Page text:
For the past few months, I have eyeballed The Last Lecture in stores, at the library and other places I have seen it. I had been wanting to read it, but I just always ended up reading other things. One of my daughter's teachers was reading it to them in class in short bits at a time (It has really short chapters). She, my daughter, prefers to read rather than be read to, so I grabbed the book a the library for her. Since it is short and it was there, I started reading. I just finished it last night. For those of you who haven't heard of it, it is basically the last lecture given by Randy Pausch, a professor at Carnegie Mellon. The topic was "Really Achieving Your Childhood Dreams." What keeps the lecture moving is the knowledge we have that Randy Pausch has only a few months to live as he meanders his way through a battle with pancreatic cancer, a battle that finally took his life in July 2008.
The lecture is an easy read ( I read it in just 3 very short sittings) and is full of good advice for people of all ages. Pausch talks about marriage, children, career, persistence, and the importance of being honest with and about yourself. He also stresses the importance of teamwork and giving to others what you have been given by helping them achieve their childhood dreams. Overall, I liked the book and would recommend it. I laughed, smiled, and even cried at one point as I thought about my own life.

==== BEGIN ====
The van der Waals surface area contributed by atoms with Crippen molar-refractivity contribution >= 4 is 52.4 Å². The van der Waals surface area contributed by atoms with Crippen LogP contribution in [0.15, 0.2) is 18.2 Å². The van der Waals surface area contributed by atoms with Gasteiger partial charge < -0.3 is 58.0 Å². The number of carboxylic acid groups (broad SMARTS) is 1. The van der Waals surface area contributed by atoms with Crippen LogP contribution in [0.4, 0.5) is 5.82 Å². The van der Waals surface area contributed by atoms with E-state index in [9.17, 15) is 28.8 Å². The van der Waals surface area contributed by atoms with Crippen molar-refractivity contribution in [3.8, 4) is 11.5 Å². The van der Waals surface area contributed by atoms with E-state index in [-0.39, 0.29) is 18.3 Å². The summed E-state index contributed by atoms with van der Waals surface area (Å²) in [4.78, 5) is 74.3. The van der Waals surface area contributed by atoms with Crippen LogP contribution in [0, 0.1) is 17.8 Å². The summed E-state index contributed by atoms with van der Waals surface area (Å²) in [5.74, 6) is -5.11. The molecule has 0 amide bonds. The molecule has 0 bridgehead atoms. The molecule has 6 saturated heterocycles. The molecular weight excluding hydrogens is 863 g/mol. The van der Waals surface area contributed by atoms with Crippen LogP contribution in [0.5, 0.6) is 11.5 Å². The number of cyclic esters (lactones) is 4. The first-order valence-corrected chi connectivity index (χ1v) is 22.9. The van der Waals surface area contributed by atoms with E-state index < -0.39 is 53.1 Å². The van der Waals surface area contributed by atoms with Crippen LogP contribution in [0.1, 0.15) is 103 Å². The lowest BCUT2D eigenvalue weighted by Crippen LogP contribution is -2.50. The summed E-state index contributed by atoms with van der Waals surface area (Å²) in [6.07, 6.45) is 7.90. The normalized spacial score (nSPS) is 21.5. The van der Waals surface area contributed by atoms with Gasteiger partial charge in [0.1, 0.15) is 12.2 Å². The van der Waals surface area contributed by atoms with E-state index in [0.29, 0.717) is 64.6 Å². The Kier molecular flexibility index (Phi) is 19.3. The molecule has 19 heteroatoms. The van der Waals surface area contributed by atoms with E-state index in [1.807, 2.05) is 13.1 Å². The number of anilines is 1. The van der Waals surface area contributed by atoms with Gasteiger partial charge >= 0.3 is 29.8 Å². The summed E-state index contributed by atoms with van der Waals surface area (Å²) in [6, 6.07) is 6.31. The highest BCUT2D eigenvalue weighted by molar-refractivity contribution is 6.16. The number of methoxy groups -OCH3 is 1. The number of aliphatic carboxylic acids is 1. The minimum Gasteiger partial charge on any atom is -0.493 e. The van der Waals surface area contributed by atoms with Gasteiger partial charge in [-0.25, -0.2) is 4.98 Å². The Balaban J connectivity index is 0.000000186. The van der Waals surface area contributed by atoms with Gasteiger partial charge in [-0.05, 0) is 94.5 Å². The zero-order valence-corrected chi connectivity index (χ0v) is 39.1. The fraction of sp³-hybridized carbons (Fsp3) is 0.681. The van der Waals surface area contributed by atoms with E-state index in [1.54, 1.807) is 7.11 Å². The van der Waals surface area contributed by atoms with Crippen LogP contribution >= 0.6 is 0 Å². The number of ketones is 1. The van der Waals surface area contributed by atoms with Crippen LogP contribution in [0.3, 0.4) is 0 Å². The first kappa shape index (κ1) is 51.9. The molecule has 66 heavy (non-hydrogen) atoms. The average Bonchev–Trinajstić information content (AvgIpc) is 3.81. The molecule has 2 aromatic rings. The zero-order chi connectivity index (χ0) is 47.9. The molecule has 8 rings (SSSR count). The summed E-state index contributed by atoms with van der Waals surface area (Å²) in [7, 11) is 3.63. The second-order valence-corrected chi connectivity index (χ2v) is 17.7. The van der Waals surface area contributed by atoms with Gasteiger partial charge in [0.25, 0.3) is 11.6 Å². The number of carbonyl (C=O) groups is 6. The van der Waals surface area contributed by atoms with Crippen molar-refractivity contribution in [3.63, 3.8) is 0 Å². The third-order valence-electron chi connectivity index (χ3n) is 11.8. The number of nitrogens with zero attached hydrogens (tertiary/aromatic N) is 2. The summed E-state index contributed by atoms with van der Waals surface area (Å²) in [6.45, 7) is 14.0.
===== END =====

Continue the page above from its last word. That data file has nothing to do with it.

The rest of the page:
I was concerned, however, over one missing element in the book; for someone about to die and giving advice on life, it is a very important element.
I was reminded of a story I heard told several years ago:
A young man went to visit a much older man, a man he respected and would go to for advice. The old man asked, "So what are you going to do with your life?"
The young man answered, "Well, I think I am going to go to school and do the best I can in my classes."
"That's good," replied the old man. "Then what?"
"I'll have my college degree and I will get a good job."
"Okay, then what?"
"I'll work really hard at the job and move up the ladder."
"Then what?" the old man continued.
"I suppose I'll get married and have kids."
"That's great. Then what?"
"I' ll raise those kids, retire one day, and hopefully have grand kids."
"Grand kids are nice. Then what are you going to do?
"Well, I suppose I'll get older and then die."
"Then what?" asked the old man.
"Then what?" asked the old man.
The young man looked confusedly at the old man's penetrating eyes. He then replied, "What do you mean, then what? I'll be dead."
The old man said, "Son, You haven't thought your life through far enough. I suggest you go take some time to think a little more about what happens after you die."
That is what is missing from The Last Lecture. I know the purpose was "Achieving Your Childhood Dreams" but if there is no hope of seeing again these people you've helped, then what's the point. He vaguely mentions faith toward the end, but it is unclear what he means, especially when he mentions "karma" at one point. I wish Pausch would have gone the next step, but he didn't. If he had, we probably wouldn't have "The Last Lecture" to read, especially if anything remotely Christian was revealed. That would have immediately kept Oprah and all the major media networks away and his little book would be in a little notebook on the shelf at home for his kids to read someday, as they wished their dreams would have included their father.